By Ashley Dunkak
FORD FIELD (CBS DETROIT) – Rookies do the darnedest things.READ MORE: Official In Michigan County Gives Up Post In COVID Aid Flap
When cornerback Darius Slay joined the Detroit Lions last season after they drafted him in the second round, Slay approached then-six-year veteran Chris Houston because he wanted to wear Houston’s number, 23.
A player will sometimes give up a number if another player requests it – but usually only for a price, and the price will generally be steep. The NFL is full of anecdotes about costly dinners, expensive trips and large amounts of cash being forked over in exchange for a desired number.
Slay offered none of those incentives when he asked Houston to part with No. 23.
“I thought he was just going to give it to me to give it to me,” Slay said, laughing.
“I was like, ‘Man, Chris, let me get 2-3,’” Slay continued. “He said, ‘Man, I had it since [I] got in the league too,’ so it’s partly his number too.”READ MORE: Child Tax Credit: Monday Is Deadline To Opt Out Of Advance Monthly Payments
Fast forward to this season, and the release of Houston in June meant No. 23 was up for grabs. Evidently, however, interest in it extended beyond Slay, so the second-year cornerback would not receive it by default.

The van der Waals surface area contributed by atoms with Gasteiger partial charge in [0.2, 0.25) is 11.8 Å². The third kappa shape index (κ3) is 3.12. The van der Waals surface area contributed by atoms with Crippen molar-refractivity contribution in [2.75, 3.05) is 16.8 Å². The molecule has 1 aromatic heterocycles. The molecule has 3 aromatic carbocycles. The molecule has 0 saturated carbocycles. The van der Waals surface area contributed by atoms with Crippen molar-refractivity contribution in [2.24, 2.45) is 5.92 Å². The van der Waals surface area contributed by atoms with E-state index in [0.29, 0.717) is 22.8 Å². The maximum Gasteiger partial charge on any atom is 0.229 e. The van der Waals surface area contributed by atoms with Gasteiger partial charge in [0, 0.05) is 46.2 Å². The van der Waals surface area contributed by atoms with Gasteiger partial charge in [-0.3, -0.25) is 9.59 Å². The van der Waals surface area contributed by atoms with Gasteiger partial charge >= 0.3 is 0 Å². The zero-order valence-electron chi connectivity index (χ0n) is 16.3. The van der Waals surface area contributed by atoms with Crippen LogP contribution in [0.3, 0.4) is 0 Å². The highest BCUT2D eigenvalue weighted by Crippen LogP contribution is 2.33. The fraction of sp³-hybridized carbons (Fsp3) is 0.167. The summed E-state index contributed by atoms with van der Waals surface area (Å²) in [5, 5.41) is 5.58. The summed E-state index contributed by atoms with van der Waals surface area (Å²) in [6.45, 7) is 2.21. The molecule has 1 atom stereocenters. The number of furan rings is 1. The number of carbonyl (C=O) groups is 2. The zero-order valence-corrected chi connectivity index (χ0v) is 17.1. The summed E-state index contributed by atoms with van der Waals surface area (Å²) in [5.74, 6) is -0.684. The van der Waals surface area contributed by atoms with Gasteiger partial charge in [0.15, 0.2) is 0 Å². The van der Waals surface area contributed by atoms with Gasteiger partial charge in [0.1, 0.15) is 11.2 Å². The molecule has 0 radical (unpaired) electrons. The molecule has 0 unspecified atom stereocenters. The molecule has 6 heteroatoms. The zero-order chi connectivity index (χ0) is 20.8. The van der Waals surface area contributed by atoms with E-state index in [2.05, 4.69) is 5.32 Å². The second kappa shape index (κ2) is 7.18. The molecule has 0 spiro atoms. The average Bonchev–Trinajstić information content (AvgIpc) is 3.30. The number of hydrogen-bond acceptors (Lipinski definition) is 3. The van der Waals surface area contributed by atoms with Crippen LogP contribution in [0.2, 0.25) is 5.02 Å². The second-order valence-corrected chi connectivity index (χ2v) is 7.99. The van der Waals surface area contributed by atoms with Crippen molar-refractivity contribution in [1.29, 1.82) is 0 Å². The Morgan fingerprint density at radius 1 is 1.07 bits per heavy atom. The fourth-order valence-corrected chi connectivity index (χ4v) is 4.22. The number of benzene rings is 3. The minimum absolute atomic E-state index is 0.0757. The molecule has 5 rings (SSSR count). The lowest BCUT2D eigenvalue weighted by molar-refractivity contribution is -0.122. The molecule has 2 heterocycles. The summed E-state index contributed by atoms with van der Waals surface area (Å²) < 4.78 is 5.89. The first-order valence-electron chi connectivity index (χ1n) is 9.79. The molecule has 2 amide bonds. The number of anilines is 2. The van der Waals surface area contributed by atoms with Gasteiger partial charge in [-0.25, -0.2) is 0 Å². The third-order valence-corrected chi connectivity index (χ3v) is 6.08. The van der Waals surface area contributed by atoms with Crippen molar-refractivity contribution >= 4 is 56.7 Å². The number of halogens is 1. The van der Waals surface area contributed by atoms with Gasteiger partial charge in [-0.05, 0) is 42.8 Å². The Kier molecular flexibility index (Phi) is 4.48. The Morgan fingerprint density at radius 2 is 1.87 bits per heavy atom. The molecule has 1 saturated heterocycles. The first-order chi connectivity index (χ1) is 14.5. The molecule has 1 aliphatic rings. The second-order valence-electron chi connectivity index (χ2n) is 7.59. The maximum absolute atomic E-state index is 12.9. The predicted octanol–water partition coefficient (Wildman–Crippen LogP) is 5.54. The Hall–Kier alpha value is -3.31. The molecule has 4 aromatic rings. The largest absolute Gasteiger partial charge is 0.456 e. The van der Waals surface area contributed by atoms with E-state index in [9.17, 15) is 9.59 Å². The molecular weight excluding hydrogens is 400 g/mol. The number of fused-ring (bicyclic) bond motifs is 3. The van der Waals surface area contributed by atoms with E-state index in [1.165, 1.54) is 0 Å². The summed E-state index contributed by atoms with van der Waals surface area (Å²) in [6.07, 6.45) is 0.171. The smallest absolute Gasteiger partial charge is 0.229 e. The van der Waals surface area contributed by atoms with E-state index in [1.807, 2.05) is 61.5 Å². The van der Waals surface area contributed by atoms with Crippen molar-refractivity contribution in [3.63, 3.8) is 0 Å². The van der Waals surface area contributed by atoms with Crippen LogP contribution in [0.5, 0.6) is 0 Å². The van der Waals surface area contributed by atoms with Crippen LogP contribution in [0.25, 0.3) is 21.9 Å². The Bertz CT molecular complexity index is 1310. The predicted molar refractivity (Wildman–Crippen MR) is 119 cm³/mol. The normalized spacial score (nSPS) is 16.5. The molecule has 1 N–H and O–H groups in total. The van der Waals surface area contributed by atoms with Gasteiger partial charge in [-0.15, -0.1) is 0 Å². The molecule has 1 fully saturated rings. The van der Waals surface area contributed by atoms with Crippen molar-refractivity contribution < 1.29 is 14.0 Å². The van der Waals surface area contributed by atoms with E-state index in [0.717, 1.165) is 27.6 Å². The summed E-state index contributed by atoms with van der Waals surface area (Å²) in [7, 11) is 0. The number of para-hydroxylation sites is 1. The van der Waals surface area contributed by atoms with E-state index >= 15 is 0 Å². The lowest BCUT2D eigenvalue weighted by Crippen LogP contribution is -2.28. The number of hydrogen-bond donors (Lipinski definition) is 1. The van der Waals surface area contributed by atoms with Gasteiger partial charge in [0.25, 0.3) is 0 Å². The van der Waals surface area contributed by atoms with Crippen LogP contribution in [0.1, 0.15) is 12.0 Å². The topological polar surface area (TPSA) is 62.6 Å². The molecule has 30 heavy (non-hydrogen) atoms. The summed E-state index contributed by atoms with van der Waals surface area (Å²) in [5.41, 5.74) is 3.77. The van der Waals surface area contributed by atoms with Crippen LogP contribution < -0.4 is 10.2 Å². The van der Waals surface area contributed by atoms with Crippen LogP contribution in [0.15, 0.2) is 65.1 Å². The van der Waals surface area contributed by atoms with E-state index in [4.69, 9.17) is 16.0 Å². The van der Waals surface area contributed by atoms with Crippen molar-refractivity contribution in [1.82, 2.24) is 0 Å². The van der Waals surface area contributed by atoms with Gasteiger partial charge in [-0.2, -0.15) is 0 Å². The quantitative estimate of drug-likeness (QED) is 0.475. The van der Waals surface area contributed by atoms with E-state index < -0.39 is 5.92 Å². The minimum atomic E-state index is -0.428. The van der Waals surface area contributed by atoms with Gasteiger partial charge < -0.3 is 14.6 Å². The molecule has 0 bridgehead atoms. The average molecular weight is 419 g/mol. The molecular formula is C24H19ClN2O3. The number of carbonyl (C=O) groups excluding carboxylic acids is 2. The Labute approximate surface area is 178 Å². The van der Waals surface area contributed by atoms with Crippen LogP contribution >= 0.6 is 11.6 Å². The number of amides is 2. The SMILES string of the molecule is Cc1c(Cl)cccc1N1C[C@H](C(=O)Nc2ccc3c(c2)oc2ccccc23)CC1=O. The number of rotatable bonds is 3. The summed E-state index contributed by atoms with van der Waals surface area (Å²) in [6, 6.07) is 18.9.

“It’s a competition to see who played the best up to this point, and he played well,” Lions head coach Jim Caldwell said with a smile. “It was a fairly popular number.”
Slay got the news during lunch Wednesday that he would get to switch from No. 30 to No. 23, and the team announced the change before that night’s practice at Ford Field.
“I said, ‘Yes!’” Slay said, recalling his reaction, “and I’m like, ‘Let’s go.’”
Slay wanted No. 23 partly because Cleveland cornerback Joe Haden – Slay’s favorite player – wears it. Slay also said 23 is his favorite in range of numbers from which cornerbacks can pick, as numbers 1 through 19 are reserved for players of other positions.
A projected starter this season, Slay took the fact Caldwell gave him No. 23 as a sign he is doing well.MORE NEWS: White House, Canada State Support For New Detroit River Span
“He said, ‘You’ve got to work for it,’” Slay said. “Obviously I’ve been doing my work in practice and he felt like I deserved it.”